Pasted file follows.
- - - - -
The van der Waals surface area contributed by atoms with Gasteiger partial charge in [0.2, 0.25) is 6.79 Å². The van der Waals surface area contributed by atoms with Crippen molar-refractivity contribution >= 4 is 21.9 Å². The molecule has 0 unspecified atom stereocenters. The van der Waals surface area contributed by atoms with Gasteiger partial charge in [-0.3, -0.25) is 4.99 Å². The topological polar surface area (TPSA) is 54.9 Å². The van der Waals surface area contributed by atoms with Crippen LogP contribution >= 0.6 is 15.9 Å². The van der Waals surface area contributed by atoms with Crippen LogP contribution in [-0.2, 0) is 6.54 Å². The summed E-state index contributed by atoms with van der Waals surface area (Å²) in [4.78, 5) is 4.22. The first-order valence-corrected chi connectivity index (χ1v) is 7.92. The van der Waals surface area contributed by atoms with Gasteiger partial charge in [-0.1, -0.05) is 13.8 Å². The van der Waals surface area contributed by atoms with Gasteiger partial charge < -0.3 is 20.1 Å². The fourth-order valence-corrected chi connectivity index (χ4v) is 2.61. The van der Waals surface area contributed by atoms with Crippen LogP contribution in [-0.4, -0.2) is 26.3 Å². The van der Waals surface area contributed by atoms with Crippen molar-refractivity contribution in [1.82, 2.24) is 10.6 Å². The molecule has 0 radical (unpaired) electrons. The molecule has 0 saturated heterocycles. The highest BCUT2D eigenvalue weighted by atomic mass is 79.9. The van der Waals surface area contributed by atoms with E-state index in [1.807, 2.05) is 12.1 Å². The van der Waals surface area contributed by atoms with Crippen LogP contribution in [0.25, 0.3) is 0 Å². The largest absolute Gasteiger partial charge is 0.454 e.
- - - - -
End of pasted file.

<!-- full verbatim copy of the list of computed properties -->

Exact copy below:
The van der Waals surface area contributed by atoms with Gasteiger partial charge in [0.2, 0.25) is 6.79 Å². The van der Waals surface area contributed by atoms with Crippen molar-refractivity contribution >= 4 is 21.9 Å². The molecule has 0 unspecified atom stereocenters. The van der Waals surface area contributed by atoms with Gasteiger partial charge in [-0.3, -0.25) is 4.99 Å². The topological polar surface area (TPSA) is 54.9 Å². The van der Waals surface area contributed by atoms with Crippen LogP contribution >= 0.6 is 15.9 Å². The van der Waals surface area contributed by atoms with Crippen LogP contribution in [-0.2, 0) is 6.54 Å². The summed E-state index contributed by atoms with van der Waals surface area (Å²) in [4.78, 5) is 4.22. The first-order valence-corrected chi connectivity index (χ1v) is 7.92. The van der Waals surface area contributed by atoms with Gasteiger partial charge in [-0.1, -0.05) is 13.8 Å². The van der Waals surface area contributed by atoms with Gasteiger partial charge < -0.3 is 20.1 Å². The fourth-order valence-corrected chi connectivity index (χ4v) is 2.61. The van der Waals surface area contributed by atoms with Crippen LogP contribution in [-0.4, -0.2) is 26.3 Å². The van der Waals surface area contributed by atoms with Crippen molar-refractivity contribution in [1.82, 2.24) is 10.6 Å². The molecule has 0 radical (unpaired) electrons. The molecule has 0 saturated heterocycles. The highest BCUT2D eigenvalue weighted by atomic mass is 79.9. The van der Waals surface area contributed by atoms with E-state index in [1.807, 2.05) is 12.1 Å². The van der Waals surface area contributed by atoms with Crippen LogP contribution in [0.25, 0.3) is 0 Å². The largest absolute Gasteiger partial charge is 0.454 e.